Congress general secretaries Priyanka Gandhi Vadra and Jyotiraditya Scindia with party’s Uttar Pradesh president Raj Babbar reached a small hospital in Meerut with their SPG entourage on March 13 to meet Bhim Army chief Chandrashekhar Azad — unmindful of the shock that awaited them. The security personnel and the doctors directed them right away towards the ‘super deluxe’ room on the second floor.
But to everyone’s surprise, Priyanka Gandhi Vadra and her colleagues were not allowed in.
Bhim Army volunteers told the Congress heavyweights they will have to wait. ‘Bhai’ will decide whether he wants to meet with them or not. As the Congress delegation waited in a room, the news spread through some web portals that the Bhim Army chief had refused to meet Priyanaka Gandhi Vadra. Although the three leaders were allowed in after a while and the meeting with Azad did take place in the presence of half a dozen Bhim Army workers, a certain message had already gone out.
One may label this behaviour of Chandrashekhar Azad as uncouth and boorish. But that would be only one way of looking at it. Many members of the Dalit community would have simply loved the way Azad supposedly dealt with his visitors. Dalits have been subjected to such behaviours and humiliations innumerable times and they see it as poetic justice when someone like Chandrashekhar Azad breaks the stereotype of meek gullible Dalit character like Kachra in Bollywood movie Lagaan (2001).
Moreover, this is the image Chandrashekhar Azad carries anyway – that of a new age young, rustic Dalit, riding a Bullet motorcycle and challenging the caste hierarchy in all possible manners. This latest incident will certainly add to the many folk lore associated with Chandrashekhar Azad, earlier known as Ravan, who has emerged as the new Dalit icon, similar to the Dalit Panthers of Mumbai.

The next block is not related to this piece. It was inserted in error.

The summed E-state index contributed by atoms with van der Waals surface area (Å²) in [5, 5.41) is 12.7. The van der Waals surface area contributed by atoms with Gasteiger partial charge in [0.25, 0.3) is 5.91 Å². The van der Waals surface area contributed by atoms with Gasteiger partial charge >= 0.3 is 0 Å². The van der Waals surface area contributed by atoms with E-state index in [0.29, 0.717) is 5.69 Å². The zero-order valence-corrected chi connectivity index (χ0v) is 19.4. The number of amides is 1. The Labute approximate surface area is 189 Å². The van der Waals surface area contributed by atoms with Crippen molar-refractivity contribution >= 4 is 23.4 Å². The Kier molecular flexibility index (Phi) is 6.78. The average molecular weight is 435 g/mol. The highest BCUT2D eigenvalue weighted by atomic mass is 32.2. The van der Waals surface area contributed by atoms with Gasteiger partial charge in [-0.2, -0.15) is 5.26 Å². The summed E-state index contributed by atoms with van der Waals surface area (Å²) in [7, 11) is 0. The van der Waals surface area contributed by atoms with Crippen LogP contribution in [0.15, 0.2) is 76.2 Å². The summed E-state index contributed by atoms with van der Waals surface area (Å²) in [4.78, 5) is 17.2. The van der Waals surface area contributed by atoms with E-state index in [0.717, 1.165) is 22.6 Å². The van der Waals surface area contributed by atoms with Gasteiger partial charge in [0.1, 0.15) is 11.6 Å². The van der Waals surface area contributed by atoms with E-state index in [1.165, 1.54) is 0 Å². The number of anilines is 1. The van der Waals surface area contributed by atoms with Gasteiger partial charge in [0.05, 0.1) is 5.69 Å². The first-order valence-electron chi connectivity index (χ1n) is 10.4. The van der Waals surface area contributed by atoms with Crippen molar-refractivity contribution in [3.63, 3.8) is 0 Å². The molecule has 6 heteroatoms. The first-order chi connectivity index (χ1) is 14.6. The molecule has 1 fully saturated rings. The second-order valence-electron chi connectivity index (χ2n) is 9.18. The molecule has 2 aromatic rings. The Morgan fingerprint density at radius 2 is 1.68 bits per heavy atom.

The only difference between Chandrashekhar Azad’s Bhim Army and the Dalit Panthers seems to be this: while the Dalit Panthers rode to popularity in Mumbai and elsewhere in Maharashtra, which have a long tradition of Dalit assertion, the Bhim Army is trying to organise itself in the badlands of western Uttar Pradesh, where the institution of caste still works in a very violent and menacing way.
So, why did Priyanka Gandhi Vadra decide to travel 100-odd kilometres to go to Meerut to meet Chandrashekhar Azad, and that too when the country is in election mode? She is the Congress’ in-charge of east UP. Surely, she must be keeping very busy these days!
She did for three reasons. One, the Congress wants to build new bridges with the Dalit community in the Uttar Pradesh. At the time of former prime ministers Jawaharlal Nehru and Indira Gandhi, Dalits were considered to be the captive vote bank of the Congress. But with the advent of the Bahujan Samaj Party (BSP), the Dalit community deserted the Congress and joined the Bahujan movement. After the rise of the BSP, the Congress lost the way to reach to the seat of power in Lucknow. Though the BSP’s rise may not be the only reason, but it has certainly contributed to the decline of the Congress, considering it never came to power at the Centre on its own after the election of 1984, which were held in unusual circumstances after the killing of Indira Gandhi.